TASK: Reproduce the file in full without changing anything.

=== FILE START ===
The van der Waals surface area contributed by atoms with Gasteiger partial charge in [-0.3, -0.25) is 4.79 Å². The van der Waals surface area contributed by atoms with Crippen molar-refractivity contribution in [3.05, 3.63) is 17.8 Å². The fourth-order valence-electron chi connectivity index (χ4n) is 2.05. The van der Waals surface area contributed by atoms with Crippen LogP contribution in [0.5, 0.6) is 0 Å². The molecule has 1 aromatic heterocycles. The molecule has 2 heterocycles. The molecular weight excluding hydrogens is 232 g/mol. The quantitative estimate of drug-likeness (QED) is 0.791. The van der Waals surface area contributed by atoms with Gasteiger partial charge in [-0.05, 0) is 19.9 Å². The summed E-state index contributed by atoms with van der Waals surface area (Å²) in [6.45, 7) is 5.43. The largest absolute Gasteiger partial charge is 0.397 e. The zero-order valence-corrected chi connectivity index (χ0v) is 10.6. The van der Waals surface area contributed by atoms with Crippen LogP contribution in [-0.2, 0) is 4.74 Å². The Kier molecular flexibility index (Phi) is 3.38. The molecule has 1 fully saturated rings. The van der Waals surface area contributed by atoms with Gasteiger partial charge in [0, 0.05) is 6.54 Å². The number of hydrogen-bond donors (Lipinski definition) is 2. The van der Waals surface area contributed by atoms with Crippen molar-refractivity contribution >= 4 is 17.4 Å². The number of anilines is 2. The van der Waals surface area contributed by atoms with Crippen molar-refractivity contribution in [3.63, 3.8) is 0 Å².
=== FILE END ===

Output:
The van der Waals surface area contributed by atoms with Gasteiger partial charge in [-0.3, -0.25) is 4.79 Å². The van der Waals surface area contributed by atoms with Crippen molar-refractivity contribution in [3.05, 3.63) is 17.8 Å². The fourth-order valence-electron chi connectivity index (χ4n) is 2.05. The van der Waals surface area contributed by atoms with Crippen LogP contribution in [0.5, 0.6) is 0 Å². The molecule has 1 aromatic heterocycles. The molecule has 2 heterocycles. The molecular weight excluding hydrogens is 232 g/mol. The quantitative estimate of drug-likeness (QED) is 0.791. The van der Waals surface area contributed by atoms with Gasteiger partial charge in [-0.05, 0) is 19.9 Å². The summed E-state index contributed by atoms with van der Waals surface area (Å²) in [6.45, 7) is 5.43. The largest absolute Gasteiger partial charge is 0.397 e. The zero-order valence-corrected chi connectivity index (χ0v) is 10.6. The van der Waals surface area contributed by atoms with Crippen LogP contribution in [-0.2, 0) is 4.74 Å². The Kier molecular flexibility index (Phi) is 3.38. The molecule has 1 fully saturated rings. The van der Waals surface area contributed by atoms with Gasteiger partial charge in [0, 0.05) is 6.54 Å². The number of hydrogen-bond donors (Lipinski definition) is 2. The van der Waals surface area contributed by atoms with Crippen molar-refractivity contribution >= 4 is 17.4 Å². The number of anilines is 2. The van der Waals surface area contributed by atoms with Crippen molar-refractivity contribution in [3.63, 3.8) is 0 Å².